Grazyna Kochanska  studies MRO (mutually responsive orientation), a dyadic factor. She looked at fearfulness and looked at whether MRO predicted attachment status. Kochanska found that secure children showed less fear at 33 mos and were more joyful. Ambivalent kids were the most fearful and least joyful. Avoidant kids showed increasing negative emotions (counter to temperament). The kids who were angriest later were the kids who were classified as D at one year.

Ed Tronick: 

Instead of using AT to characterize infant-caregiver relationships, Ed proposes the following ideas, following a non-linear systems meta-theory (Tronick, E. (2007) The Neurobehavioral and Social-Emotional Development of Infants and Children, New York and London: WW Norton Press):

(1. Infant and adult are active. (2. Infant and adult are intentional. (3. Process of reparation is messy. (4. Form of reparation is unpredictable. (5. Process is co-creative. (6. Specific fittedness – must fit to intentions of infant and adult.

Dynamic systems include engagement with others and with oneself.  DST (dynamic systems theory) includes an experiential component for us as humans (Tronick, 2009). When you are successfully gaining information you have an experience of pleasure, expansion, and you seek connection. It is in the co-creation of meaning that this happens. You are flexible and dyadic. When you fail, you have anxiety, withdraw, and are unhappy. Meaning making is a fundamental way of regulating ourselves. It can be in words and also in the body. When it goes wrong, things get disorganized and move towards entropy. To preserve ourselves, we become rigid, defensive, aggressive and hostile, use projection, etc.  Kids who are compulsively one way or another are staving off disorganization.  They are holding on for dear life (the Spitz kids) and staving off disorganization. Kids with behavior problems are also rigidly organized – they go from one state to another and the pattern in which they go from here to there is unvarying. Bullying, for example, is a rigid pattern; kids who bully gain coherence and a defense against anxiety. Homeostasis – there is a dynamic homeostasis over time, but real homeostatic systems are rigid and not dynamic systems. There are some states that must stay pretty much the same, but we bring to bear a lot of other systems to keep them stable, such as body temperature.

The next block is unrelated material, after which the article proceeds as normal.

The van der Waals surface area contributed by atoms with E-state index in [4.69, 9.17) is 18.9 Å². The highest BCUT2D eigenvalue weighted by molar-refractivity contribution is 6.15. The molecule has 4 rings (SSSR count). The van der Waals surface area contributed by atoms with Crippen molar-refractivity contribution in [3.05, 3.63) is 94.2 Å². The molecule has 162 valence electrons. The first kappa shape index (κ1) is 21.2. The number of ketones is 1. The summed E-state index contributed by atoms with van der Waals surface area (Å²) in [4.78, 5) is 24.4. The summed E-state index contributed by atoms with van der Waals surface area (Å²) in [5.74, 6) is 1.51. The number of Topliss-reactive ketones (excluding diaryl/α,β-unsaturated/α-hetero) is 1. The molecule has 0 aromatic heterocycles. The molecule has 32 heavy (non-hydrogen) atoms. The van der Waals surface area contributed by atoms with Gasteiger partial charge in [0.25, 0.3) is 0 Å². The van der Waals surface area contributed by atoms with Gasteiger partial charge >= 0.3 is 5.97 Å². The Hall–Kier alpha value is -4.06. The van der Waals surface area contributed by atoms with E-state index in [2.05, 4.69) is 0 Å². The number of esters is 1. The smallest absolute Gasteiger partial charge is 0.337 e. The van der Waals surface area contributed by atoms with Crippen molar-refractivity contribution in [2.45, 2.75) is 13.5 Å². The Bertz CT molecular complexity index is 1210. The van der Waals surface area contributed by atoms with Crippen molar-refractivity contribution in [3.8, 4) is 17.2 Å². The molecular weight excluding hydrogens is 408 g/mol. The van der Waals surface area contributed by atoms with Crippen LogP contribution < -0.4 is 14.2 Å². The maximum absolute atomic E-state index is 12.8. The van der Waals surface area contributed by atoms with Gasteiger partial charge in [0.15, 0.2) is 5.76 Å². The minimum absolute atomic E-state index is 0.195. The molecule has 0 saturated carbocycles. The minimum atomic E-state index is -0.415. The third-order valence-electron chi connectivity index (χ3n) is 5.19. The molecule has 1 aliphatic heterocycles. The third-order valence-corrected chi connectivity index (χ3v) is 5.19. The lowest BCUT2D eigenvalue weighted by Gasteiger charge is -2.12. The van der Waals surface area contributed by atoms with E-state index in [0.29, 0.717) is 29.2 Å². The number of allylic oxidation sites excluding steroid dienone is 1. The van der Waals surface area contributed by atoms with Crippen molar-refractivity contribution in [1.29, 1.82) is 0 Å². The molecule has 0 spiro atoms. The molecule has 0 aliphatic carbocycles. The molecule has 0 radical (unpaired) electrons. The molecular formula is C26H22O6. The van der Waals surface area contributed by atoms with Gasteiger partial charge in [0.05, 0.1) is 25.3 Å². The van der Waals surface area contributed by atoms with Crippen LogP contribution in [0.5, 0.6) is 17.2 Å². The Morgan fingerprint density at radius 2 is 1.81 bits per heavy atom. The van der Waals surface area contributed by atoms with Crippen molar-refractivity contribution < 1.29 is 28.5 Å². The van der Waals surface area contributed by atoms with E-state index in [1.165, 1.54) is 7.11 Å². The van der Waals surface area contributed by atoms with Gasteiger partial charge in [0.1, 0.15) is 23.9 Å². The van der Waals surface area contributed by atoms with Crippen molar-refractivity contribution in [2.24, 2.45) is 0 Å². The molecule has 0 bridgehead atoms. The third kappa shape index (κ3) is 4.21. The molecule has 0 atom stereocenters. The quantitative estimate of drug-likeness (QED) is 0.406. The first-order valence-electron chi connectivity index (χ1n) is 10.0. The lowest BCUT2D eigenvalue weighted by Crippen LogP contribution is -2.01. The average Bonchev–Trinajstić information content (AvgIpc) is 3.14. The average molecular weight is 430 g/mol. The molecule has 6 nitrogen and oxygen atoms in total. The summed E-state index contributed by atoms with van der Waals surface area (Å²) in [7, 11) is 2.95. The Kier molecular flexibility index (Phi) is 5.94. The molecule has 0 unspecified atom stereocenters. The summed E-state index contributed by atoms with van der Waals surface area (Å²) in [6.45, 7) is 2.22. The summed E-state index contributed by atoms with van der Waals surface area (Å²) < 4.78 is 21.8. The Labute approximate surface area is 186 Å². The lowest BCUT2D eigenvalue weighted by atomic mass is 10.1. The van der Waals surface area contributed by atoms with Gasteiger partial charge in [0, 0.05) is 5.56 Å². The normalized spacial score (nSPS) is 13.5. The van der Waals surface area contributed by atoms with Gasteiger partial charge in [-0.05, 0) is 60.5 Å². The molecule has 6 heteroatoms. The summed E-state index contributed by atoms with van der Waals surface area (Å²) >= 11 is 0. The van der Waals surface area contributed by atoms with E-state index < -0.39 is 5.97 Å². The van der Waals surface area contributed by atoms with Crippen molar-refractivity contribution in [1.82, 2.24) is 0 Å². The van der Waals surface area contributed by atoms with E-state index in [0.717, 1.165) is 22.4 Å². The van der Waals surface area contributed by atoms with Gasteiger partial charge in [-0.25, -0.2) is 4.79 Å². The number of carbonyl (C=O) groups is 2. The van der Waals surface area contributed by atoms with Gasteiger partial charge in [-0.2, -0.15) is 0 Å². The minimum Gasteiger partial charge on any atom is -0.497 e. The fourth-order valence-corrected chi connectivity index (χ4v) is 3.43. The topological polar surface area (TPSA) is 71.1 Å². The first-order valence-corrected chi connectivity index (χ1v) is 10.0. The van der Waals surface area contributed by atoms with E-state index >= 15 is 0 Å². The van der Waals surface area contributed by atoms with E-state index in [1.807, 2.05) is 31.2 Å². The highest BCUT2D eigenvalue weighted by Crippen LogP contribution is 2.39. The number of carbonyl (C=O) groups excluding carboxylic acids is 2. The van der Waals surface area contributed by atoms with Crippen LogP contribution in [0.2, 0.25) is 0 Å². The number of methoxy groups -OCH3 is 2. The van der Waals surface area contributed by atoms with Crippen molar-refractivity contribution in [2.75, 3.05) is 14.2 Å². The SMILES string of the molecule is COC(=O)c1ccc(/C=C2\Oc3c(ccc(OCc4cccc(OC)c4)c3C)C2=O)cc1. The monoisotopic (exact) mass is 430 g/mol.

Normal development involves change. Normal disorganization is regulated by the parent-infant system. The infant goes from crawling to walking and disorganizes the crawling system to the walking system; this involves anxiety and takes energy. Change is costly and this is true in part because it is unpredictable, and because you are taking apart the old organization, which is anxiety provoking. The clinician’s work is to maintain the organization while the patient allows for the disorganization of the previous organization and takes the risk of trying something new.

The Jim Coan did a study with the MRI and holding hands. Being alone per se is stressful. You could take Coan’s study as a model of the need to be in the presence of another. In this study, the MRI demonstrated that pain can be mediated by holding the hand of a person with whom the subject was in a relationship better than by holding the hand of a stranger (Coan, J. A., Schaefer, H. S. & Davidson, R. J. (2006). Lending a hand: Social regulation of the neural response to threat. Psychological Science, 17, 1032-1039). ?

Getting attached has to do with forming a relationship and creating a new way of being together, a feeling of “connection”.  Bowlby focused on a process going on over time that was related to emotions and making a connection in relationships. We have since somewhat lost focus on the process of Bowlby’s theory, through our attention to the categories. The process of meaning making leads to a different take on attachment relationships. When new meanings are co created they generate a variety of emotions and qualities. This may sound like attachment but we confuse ourselves with this overly broad use of the term. Attachments are primarily about safety, feelings of security and the reduction of fear. We have gone on from these ideas to what may be an unrealistic expansion of the theory. In fact, relationships involve lots of ways of being together. Attachment security and the myriad qualities of relationships can be dissociated. Moreover, relationships contain contradictory emotions. For example, intimate relationships may or may not be secure. An abused child may love the abuser but may not feel secure with him. You don’t only have positive feelings towards someone. In fact, to the extent that you have positive feelings about someone, you also have negative feelings such as the fear of loss of that person.  What therapists sometimes have to do is to provide the hope or scaffolding to allow for change. For an individual to hold in mind these contradictory possibilities – love and hate – in the service of something you do not know will happen for sure, threatens organization. To the extent you can simplify it, you resolve many issues, so you protect yourself from having to hold it all at the same time.